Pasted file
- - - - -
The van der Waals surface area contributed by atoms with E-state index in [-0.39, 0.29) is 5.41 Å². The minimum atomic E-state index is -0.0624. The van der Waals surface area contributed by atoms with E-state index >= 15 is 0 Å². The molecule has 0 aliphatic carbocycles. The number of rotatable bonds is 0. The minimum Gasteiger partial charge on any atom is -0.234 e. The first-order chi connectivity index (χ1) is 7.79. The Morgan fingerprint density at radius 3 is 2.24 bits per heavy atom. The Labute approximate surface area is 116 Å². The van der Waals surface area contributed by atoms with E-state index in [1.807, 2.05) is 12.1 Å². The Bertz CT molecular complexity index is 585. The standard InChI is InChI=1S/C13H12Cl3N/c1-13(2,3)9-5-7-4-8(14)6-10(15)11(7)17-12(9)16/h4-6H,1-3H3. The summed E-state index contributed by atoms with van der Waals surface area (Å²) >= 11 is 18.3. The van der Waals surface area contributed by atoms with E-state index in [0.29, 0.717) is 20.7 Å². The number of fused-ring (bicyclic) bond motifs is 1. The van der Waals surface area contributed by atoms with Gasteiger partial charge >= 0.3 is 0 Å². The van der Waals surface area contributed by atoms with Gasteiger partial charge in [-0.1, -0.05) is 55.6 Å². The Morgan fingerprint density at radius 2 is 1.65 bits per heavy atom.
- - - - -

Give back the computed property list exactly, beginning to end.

The van der Waals surface area contributed by atoms with E-state index in [-0.39, 0.29) is 5.41 Å². The minimum atomic E-state index is -0.0624. The van der Waals surface area contributed by atoms with E-state index >= 15 is 0 Å². The molecule has 0 aliphatic carbocycles. The number of rotatable bonds is 0. The minimum Gasteiger partial charge on any atom is -0.234 e. The first-order chi connectivity index (χ1) is 7.79. The Morgan fingerprint density at radius 3 is 2.24 bits per heavy atom. The Labute approximate surface area is 116 Å². The van der Waals surface area contributed by atoms with E-state index in [1.807, 2.05) is 12.1 Å². The Bertz CT molecular complexity index is 585. The standard InChI is InChI=1S/C13H12Cl3N/c1-13(2,3)9-5-7-4-8(14)6-10(15)11(7)17-12(9)16/h4-6H,1-3H3. The summed E-state index contributed by atoms with van der Waals surface area (Å²) >= 11 is 18.3. The van der Waals surface area contributed by atoms with E-state index in [0.29, 0.717) is 20.7 Å². The number of fused-ring (bicyclic) bond motifs is 1. The van der Waals surface area contributed by atoms with Gasteiger partial charge >= 0.3 is 0 Å². The van der Waals surface area contributed by atoms with Gasteiger partial charge in [-0.1, -0.05) is 55.6 Å². The Morgan fingerprint density at radius 2 is 1.65 bits per heavy atom.